Prof. Dr. Nicole WetzelNeurocognitive Development, MagdeburgNicole Wetzel is head of the independent CBBS research group Neurocognitive Development at the LIN and professor at the University of Applied Sciences Magdeburg-Stendal. She runs a research program on the development of auditory attention and related learning and memory processes in typically and atypically developing children. She is particularly interested in how emotion, motivation and mobile digital media use influence attention on the neuronal level. Nicole Wetzel will contribute to the center in the framework of her grant by the Leibniz Association in the Competition Program for Women Professors that focuses on the development of auditory cognition and the translation of findings into application.
Dr. Dr. med. Zümrüt Duygu SenPsychiatry and Psychotherapy, JenaZümrüt Duygu Sen is a psychiatrist and a junior group leader in the Dept. Psychiatry and Psychotherapy, Jena University Hospital. Her research is mainly focused on the common inflammatory and bioenergetic dysfunctions underlying major depression disorder and metabolic disorders. She achieved her Ph.D. in Neuroscience with her work on the mediatory role of neuroinflammatory response on the antidepressant effect of electroconvulsive seizures in rodents. She currently collaborates with Prof. Yasemin Ozdemir (Koc University) to examine bioenergetic and inflammatory pathways that take a role in ketamine response in rats. In parallel, she has been working on alteration in emotional processing and stress response after antidepressant treatments in major depressive disorder patients as well as in healthy participants by combining functional and metabolic imaging with behavioral tasks. Immunometabolic and bioenergetic states of the participants will be estimated in the frame of the Fat4Brain Project.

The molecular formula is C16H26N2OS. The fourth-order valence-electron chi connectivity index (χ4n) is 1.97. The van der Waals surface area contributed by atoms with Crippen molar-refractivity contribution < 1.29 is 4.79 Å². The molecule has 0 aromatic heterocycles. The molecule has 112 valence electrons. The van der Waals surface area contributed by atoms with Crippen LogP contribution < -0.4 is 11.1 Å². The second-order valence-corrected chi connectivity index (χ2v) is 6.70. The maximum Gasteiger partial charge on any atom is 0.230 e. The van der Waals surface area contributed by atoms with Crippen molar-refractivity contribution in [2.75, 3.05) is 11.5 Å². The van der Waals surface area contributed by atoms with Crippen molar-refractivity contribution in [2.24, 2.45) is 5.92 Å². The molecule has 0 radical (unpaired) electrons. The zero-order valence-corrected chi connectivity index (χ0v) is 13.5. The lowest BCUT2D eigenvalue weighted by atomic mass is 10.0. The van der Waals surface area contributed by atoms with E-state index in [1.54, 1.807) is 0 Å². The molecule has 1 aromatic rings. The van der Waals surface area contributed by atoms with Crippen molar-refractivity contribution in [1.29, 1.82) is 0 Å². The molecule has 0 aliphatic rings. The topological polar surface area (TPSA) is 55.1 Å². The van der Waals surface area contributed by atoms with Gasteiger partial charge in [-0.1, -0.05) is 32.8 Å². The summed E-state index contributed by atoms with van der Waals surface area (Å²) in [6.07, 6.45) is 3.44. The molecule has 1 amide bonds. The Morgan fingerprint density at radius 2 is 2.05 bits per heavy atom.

Prof. Dr. Gabriele WilzCounseling and Clinical Intervention, JenaGabriele Wilz is chair for Counseling and Clinical Intervention at the Institute of Psychology, Director of the Postgraduate Training Program in Cognitive-Behavior Therapy, and Director of the Outpatient Clinic for Psychological Interventions FSU Jena. She develops and evaluates intervention concepts for family caregivers in various settings e.g. face-to-face, group, telephone and online (Tele.TAnDem). Research focus on process evaluation and resource activation in psychotherapy and interventions to prevent relapse in depression.